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Fremantle Town Hall

Coordinates: 32°03′15″S 115°44′52″E / 32.054293°S 115.7479°E / -32.054293; 115.7479 (Fremantle Town Hall)
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Fremantle Town Hall
The building remains almost unchanged since construction
General information
TypeTown hall
LocationFremantle, Western Australia
Coordinates32°03′15″S 115°44′52″E / 32.054293°S 115.7479°E / -32.054293; 115.7479 (Fremantle Town Hall)
TypeState Registered Place
Designated9 November 1993
Reference no.1015

Fremantle Town Hall is a town hall located in the portside city of Fremantle, Western Australia, and situated on the corner of High, William and Adelaide Streets. The official opening, on 22 June 1887, coincided with the celebration of Queen Victoria's Jubilee and it was formally named by the mayor, Daniel Keen Congdon and the state governor, Frederick Broome, as the Town and Jubilee Hall.[1]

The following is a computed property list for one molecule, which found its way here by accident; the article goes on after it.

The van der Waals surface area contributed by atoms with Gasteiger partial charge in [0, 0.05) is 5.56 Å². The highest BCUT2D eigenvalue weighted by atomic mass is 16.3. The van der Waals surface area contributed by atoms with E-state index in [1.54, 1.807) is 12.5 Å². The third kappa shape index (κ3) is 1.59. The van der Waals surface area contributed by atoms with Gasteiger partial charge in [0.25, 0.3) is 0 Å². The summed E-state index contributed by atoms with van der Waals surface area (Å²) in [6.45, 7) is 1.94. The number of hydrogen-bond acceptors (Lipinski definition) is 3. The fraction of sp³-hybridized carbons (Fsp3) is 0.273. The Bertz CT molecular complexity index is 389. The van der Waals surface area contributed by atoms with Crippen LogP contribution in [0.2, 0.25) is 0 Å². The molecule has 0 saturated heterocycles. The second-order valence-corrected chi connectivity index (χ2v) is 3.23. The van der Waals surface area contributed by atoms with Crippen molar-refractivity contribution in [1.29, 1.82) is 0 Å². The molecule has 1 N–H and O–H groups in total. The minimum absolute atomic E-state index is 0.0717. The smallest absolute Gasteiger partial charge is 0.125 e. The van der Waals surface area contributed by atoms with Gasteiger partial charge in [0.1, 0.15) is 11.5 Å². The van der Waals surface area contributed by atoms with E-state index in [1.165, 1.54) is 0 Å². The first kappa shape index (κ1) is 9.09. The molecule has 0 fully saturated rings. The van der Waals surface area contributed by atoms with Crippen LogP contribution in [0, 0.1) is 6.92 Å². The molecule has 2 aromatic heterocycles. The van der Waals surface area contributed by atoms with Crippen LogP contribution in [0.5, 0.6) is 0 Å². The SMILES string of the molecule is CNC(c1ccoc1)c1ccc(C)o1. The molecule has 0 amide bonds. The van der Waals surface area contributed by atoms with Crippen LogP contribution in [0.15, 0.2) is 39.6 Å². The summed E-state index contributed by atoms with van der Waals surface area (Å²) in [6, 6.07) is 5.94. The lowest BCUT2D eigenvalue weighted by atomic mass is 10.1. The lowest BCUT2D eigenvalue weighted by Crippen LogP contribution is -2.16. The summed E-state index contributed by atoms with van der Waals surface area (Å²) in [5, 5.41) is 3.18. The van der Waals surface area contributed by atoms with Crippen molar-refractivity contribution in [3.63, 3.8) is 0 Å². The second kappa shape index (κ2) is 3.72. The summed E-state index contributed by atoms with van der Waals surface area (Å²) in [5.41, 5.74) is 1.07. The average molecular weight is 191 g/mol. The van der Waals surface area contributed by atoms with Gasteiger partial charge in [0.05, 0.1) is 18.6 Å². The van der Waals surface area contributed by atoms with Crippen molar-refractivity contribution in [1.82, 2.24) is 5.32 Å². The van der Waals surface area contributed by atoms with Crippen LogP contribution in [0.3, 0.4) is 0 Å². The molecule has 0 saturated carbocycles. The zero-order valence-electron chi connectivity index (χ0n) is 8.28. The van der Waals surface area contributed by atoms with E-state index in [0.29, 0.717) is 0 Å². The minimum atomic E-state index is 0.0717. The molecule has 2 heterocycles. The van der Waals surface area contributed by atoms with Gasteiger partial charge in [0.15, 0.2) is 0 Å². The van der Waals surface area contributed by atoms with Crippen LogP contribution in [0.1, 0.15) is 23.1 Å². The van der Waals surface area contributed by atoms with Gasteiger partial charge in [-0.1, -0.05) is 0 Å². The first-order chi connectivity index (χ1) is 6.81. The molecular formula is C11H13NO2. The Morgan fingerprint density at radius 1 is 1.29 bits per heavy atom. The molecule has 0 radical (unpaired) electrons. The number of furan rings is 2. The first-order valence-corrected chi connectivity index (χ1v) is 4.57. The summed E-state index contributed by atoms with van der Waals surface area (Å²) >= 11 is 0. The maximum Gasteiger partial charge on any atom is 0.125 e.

Fremantle Town Hall foundation stone
Fremantle Town Hall High Street 1909
Plaque for reconstruction on Fremantle Town Hall

On 7 June 1876, Councillor E. H. Higham suggested that the council should approach the Colonial Secretary to have a government reserve, on the corner of South Terrace and Essex Street, set aside to build a town hall. The use of the site was approved by the state governor, William Robinson, who offered convict labour for the construction as well as free design and specification preparation by the government engineer, and promised to seek a liberal grant from the Legislative Council for the construction project.[2] The government engineer drafted plans that are no longer extant.

On 11 July a ratepayers' meeting talked of the funds needed to build the town hall and W. E. Marmion unsuccessfully suggested that a more central site in High Street be purchased instead. Plans did not go ahead as funding could not be met.[2]

The more central site that had been previously suggested was bought by the council in 1876 after the Church of England decided to demolish the first St John's church, located on what is now High Street, and build the current church in St John's Square.[2] In doing this, they sold the southern part of their land to the council, which both funded the new church and resulted in a triangular area of land suitable for the new town hall.[2]